A search for a quality Golden Retriever to handle in junior showmanship led Liz Bultman to breeder Rhonda Hovan. As they got acquainted by e-mails, Hovan was impressed that Bultman wanted to be sure that Hovan would not require her to neuter or spay the dog at an early age.
The possible health effects of early spaying and neutering is a topic Hovan, the research facilitator for the Golden Retriever Club of America, holds close to her heart. "For years when I looked at adult dogs that I'd bred, I saw marked physical differences between those sold as show prospects and those sold as pets," says Hovan, of Akron, Ohio, who has bred Golden Retrievers under the Faera prefix for more than 40 years. "The dogs sold as pets were tall and lanky, with no bone and pointy muzzles. I'd look at them and wonder how they got so tall."
Hovan began to realize a key difference was that the Goldens intended as show prospects were kept intact. Those sold to families as companion animals, or pets, were routinely neutered. Hovan, like most breeders, requires pet owners to spay and neuter dogs. She began noticing that the age at which dogs were spayed or neutered played a role in the way they looked as adults.
Following the guidance of her mother, a board-certified canine and feline practitioner with a large number of Golden Retriever clients, Bultman presented her concerns to Hovan. The junior handler explained that early spay and neuter surgeries may contribute to cruciate ligament and other orthopedic injuries.
Her mother, Terri Hartung, D.V.M., DABVP, who practices at the Redmond-Fall City Animal Hospital in Redmond, Wash., says, "I remember when people allowed a bitch to have one heat before spaying her. Then, people began neutering young puppies, and now most people seem to have settled on the age of 6 months for neutering or spaying. A balance needs to be established about what is best for an individual dog."
Historically, the rationale for neutering or spaying dogs seems evident: no unwanted litters, no indiscriminate breeding by ill-informed owners, no bitches coming into season, and reduced aggression and roaming tendencies in males. However, recent findings give breeders reasons to think twice about the age recommendations they give puppy buyers for spaying and neutering pets.
Among the concerns associated with spaying or neutering prior to sexual maturity are increased risks of hip dysplasia and torn cruciate ligaments, possibly decreased life span, some evidence for increased incidence of hypothyroidism, hemangiosarcoma and osteosarcoma. On the flip side is concern that intact bitches are at risk for mammary cancer. (See Health Considerations of Early Spay and Neuter Surgeries on page 2.)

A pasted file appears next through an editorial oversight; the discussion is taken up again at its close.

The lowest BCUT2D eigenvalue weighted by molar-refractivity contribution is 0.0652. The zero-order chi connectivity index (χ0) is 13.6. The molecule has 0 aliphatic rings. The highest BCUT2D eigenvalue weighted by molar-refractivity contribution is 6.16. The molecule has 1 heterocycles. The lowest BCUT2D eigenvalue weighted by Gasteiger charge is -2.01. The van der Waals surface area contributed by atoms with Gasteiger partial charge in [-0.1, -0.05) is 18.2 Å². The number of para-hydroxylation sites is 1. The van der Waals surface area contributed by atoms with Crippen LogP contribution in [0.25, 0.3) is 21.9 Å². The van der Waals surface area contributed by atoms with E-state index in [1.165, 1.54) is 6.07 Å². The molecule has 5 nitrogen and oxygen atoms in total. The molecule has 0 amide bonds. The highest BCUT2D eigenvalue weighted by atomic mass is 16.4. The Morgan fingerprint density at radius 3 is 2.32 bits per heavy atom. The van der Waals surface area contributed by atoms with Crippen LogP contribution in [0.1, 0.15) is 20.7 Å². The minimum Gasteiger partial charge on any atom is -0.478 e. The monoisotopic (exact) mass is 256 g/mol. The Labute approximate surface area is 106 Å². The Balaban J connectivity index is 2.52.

Beyond Behavioral Changes
The health effects of neutering and spaying on Golden Retrievers and Labrador Retrievers has been the focus of a recent study. Comparing data on disease incidence and a dog's reproductive status, the researchers have documented correlations that go beyond behavioral changes. The data analysis continues, with publication in a peer-reviewed journal expected in 2012.
Lead investigator Benjamin Hart, D.V.M., Ph.D., DACVB, distinguished professor emeritus in the Department of Anatomy, Physiology and Cell Biology at the University of California-Davis School of Veterinary Medicine, says, "The time had come to examine the biological and disease-related issues associated with neutering. There is much misconception related to the impact neutering has on an animal and whether the age of neutering makes a difference."
The study, which was funded by the AKC Canine Health Foundation, tapped into disease epidemiology data from the national parent breed clubs and the Foundation. The veterinary database at the University of California-Davis Veterinary Teaching Hospital provided information about diagnoses and tests performed on 789 Golden Retrievers and 2,018 Labrador Retrievers.